The varied landscape allows those who decide to take a vacation by the sea to choose between different types of beaches and to visit the natural beauty of the inland; a large number of itineraries in the villages above the sea or in the cities are available so as to discover their rich historical and cultural heritage. The seaside resorts offer services that can meet the requirements both of the families and of the young: they are designed to respect the territory and can be the perfect destination for a relaxing vacation.

The coastal landscape of The Marche, so varied in shapes and colours, offers a journey full of emotions: you can choose among wide fine sandy beaches, small rocky creeks, with rocks and palm trees, and white cliffs overlooking the Adriatic Sea, which is framed between the green countryside and the very long ochre strands.

The Northern coast, the so-called “Riviera delle Colline”, features cliffs, coves and inlets creating an amazing landscape. The beaches are sandy and white, in particular the long one in Gabicce Mare. From here you can start a tour , enjoying breathtaking views in the heart of the Regional Park of Monte San Bartolo, for approximately 20 km, and reach other amazing beaches, such as Pesaro and picturesque fishing villages, such as Casteldimezzo, Fiorenzuola di Focara and Santa Marina Alta.


Heading to the South, there is the coast of Ancona: we find Senigallia, a town boasting ancient origins and famous for its velvet beach: 12 km of fine sand. It’s an ideal seaside resort, thanks to the many accommodation facilities, the bathing establishments and the renowned restaurants. Driving South we arrive at Ancona, the capital city, having a longstanding maritime tradition, situated in one of the most beautiful stretches of the Adriatic coastline, the Riviera del Conero, located in the homonimous regional park. This protected area features a series of bays, steep cliffs and hidden beaches. A must see site is the so-called Due Sorelle (Two Sisters) beach, named after two large rocks emerging from the water.

The particular shape of the territory allows enjoying a marvelous sunrise and sunset by the sea. The grassy cliff of Monte Conero, plunging into the sea, offers a spectacular scenery: it interrupts the flat shore and creates a nice stretch of pebbled beaches, rocks and steep cliffs that plunge into the sea.

Down south, along the coast of Macerata, lies with Porto Recanati, also known as the “Salotto della Riviera”, a modern seaside resort boasting 8 km. of sandy and pebbled beach, comfortable accommodation facilities and lovely corners of the old maritime village, built around the fifteenth century Castello Svevo. Nearby is Civitanova Marche, with a long sandy beach to the North, rocky to the South, divided by the fishing port and the marina. The town gives the chance to practice different sports, to go to trendy places and enjoy shopping in the many outlets in the area bearing the prestigious Made in Italy brands. Porto Sant’Elpidio, an amazing old maritime village, now a lively seaside resort, marks the beginning of the so called “Verde Riviera Picena”: pebbled and sandy beaches and clear water , surrounded by green hills. This Riviera boasts authentic maritime villages and seaside resorts such as Porto San Giorgio, Lido di Fermo and Pedaso to the South.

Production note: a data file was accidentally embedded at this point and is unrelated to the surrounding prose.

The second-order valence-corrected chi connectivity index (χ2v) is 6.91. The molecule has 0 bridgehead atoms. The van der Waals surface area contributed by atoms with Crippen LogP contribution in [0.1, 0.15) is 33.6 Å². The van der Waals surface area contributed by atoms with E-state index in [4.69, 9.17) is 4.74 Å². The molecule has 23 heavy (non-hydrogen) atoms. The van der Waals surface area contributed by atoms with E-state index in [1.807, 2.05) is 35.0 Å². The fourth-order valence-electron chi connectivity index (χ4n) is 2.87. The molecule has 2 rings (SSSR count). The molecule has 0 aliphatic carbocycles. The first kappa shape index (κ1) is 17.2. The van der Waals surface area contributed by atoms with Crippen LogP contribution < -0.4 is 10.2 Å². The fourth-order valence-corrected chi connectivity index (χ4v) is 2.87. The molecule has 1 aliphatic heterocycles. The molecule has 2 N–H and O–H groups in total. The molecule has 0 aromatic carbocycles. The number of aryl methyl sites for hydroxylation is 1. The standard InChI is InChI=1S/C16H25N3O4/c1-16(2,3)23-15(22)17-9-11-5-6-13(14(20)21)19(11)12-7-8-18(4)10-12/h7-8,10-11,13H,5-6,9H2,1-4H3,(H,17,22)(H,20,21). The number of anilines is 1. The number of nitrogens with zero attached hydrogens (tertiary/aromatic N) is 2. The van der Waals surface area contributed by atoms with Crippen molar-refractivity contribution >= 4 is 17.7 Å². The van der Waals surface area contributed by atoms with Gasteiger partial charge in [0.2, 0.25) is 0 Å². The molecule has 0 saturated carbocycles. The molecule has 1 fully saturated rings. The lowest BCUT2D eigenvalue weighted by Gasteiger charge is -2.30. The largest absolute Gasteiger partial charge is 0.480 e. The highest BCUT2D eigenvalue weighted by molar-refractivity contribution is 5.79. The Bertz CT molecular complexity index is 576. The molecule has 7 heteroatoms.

In the very South of the coastline there is the well-known “Riviera delle Palme”, between Cupra Marittima, Grottammare and San Benedetto del Tronto. Popular for its large beaches, its approximate 7,000 green palms, and the old Medieval villages, real balconies overlooking the sea, the Riviera delle Palme is a perfect destination for families, thanks to the beauty of the pine wood, the fine sand and the quiet atmosphere.

A few miles  to the South, the landscape shows typically Mediterranean notes: evergreen shrubs, palm trees, bougainvilleas and oleanders and such a rich vegetation evoke exotic essences and overseas scents. A bicycle path leads to Grottammare, the Pearl, known as the town of oranges, with its 5 km of fine and sandy beach. The long and wide beach is one of the main attractions of San Benedetto del Tronto, a well-known seaside resort surrounded by the countless green palm trees. San Benedetto del Tronto is also known as The Queen of the Sea; its history is well witnessed by the many museums scattered throughout the city, like the Maritime Culture Museum. Wide sandy beaches can also be found in Porto d’Ascoli, in the very South of the region.

Porto d’Ascoli

Along the coast different sports can be practiced: windsurf, water skiing, sailing, scuba diving, kitesurfing, swimming and beach volley. The sea, with its rich fish wildlife, is the ideal place for scuba diving; there are qualified scuba diving schools and diving centers with recharging stations, that can guarantee quality material and assistance at any level of immersion.

The Marche boasts 16 blue flags, certifying criteria of sustainability and respect for the environment, in terms of tourism. The standards also include: modern purification systems, sorted waste collection, limited traffic, large pedestrian areas, bicycle paths, environmental education and information, nice street furniture.

Along the 180 kilometers of the coast it is possible to dock in 9 marinas. In the province of Pesaro and Urbino the marinas are in Gabicce Mare, Pesaro and Fano; in the province of Ancona in Senigallia, Ancona and Numana; in the province of Macerata in Civitanova Marche; in the province of Fermo in Porto San Giorgio, the best equipped marina of the Adriatic Sea, with 900 moorings; in the province of Ascoli Piceno the marina is in San Benedetto del Tronto. The overall capacity is for approximately 5,000 berths.


Published in DestionazioneMarche